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    You can appreciate how bad conditions were in one of Columbus's boats if you realize that those rebelling sailors lived back in Spain back on land in (by our standards) utterly appalling conditions. That was the standard against which they judged. And the Santa Maria was that much worse. (Me, the cold would be bad enough, but no internet!??)
    – Mark Olson
    Commented Apr 12, 2019 at 0:41
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    Personally, coming from a tropical country, I often find it hard to imagine why people would dislike cold. I guess greener grass in the farther pasture.
    – Rohit
    Commented Apr 12, 2019 at 2:13
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    @Rohit. There's cold like "oooh, it's chilly outside, a jacket would be nice", like where I live now, and there's North Atlantic cold, like where I come from. The latter will simply kill you if you aren't careful. People live in a lot more places that can kill you from cold than from heat. Tough cookie or not, your body can only cope with so much unaided. Commented Apr 12, 2019 at 2:45
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    @Rohit: You might have an erroneous impression of what cold is. In Montreal, Toronto, or Chicago, you've strong, humid, chilly winds that form ice on your nose and eyebrows. It pierces straight through inadequate clothing, giving you chicken skin and an acute feeling that you're being stung by a thousand needles. I hear it was even worse during the latest cold snaps, in that it was so cold you'd get a similar needle feeling inside your lungs. It's so cold that the original Canadian settlers would have died during their first winter were it not for helpful locals. Commented Apr 12, 2019 at 3:56

There were several ways to stay warm. Not that any of them were exactly great. First winter travel was rare.

Next is the fact that passengers (not crew) would not really go above deck much. They mostly just traveled below deck. If we're sticking with just passengers, and not talking about crew, and if we're talking about "the age of sail" then mostly the inside of the boat would be quite warm. Body heat and the timber its self would be quite good at keeping people warm. Again if we're talking about passengers here.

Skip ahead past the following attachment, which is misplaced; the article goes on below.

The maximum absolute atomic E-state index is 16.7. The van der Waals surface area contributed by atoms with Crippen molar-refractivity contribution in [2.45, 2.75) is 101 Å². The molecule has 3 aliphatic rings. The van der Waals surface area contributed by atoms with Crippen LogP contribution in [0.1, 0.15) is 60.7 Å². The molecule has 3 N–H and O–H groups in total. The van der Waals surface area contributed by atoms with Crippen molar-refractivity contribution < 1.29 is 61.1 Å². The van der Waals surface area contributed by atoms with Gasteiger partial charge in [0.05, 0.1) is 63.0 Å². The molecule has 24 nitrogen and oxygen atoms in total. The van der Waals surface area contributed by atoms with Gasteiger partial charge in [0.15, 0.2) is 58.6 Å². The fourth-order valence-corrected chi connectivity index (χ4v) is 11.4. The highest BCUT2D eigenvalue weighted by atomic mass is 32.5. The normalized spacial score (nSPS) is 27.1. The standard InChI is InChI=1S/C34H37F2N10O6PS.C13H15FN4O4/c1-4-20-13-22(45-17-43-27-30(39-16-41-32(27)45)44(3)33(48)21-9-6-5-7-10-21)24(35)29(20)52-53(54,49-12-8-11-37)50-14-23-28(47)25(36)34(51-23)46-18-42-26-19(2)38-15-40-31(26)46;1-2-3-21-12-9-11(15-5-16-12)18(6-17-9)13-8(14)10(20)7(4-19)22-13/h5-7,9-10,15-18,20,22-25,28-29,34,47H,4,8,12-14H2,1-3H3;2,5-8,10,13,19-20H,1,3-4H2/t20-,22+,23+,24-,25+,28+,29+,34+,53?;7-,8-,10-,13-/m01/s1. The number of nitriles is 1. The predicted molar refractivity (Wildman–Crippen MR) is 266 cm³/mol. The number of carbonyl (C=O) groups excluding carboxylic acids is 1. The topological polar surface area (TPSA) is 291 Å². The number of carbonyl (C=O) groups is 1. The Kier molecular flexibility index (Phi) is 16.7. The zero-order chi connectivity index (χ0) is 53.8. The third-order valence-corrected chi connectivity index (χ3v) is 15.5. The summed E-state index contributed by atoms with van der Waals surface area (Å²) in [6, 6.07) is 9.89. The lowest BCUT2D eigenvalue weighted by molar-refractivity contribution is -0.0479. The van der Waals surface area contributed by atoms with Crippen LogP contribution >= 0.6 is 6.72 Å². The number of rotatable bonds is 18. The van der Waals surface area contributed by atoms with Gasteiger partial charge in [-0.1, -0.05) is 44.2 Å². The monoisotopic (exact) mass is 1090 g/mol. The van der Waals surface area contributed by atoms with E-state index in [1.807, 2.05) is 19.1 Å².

Drafty areas (again for passengers) could be covered with a thick blanket to reduce air flow etc. Keep in mind that for passengers, a tip across back then would have been like a 6-week stay in a small closed up prison cell. They wouldn't want to come out much, and interacting with the crew was generally not a good idea.

As for the crew. Well, it would have sucked. All the benefit of being closed up in a small box would be gone. They stayed warm below deck basically by just having lots of people crammed in a small space. Body heat is no joke. Of course the second they went out on deck it would be very cold.

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    I remember reading that one of the great advantages of crewing early steamships (from the point of the crew) was that it was possible to dry clothing by hanging it up in the boiler room. The crews involved were greatly appreciative. Commented Apr 13, 2019 at 1:20

Trans-Atlantic passenger travel was not very popular until the advent of the steamer, and yet men and women crossed the ocean periodically, including the affluent.

Trans-Atlantic passenger travel didn't exist before the advent of steam power. It became possible because of steam power.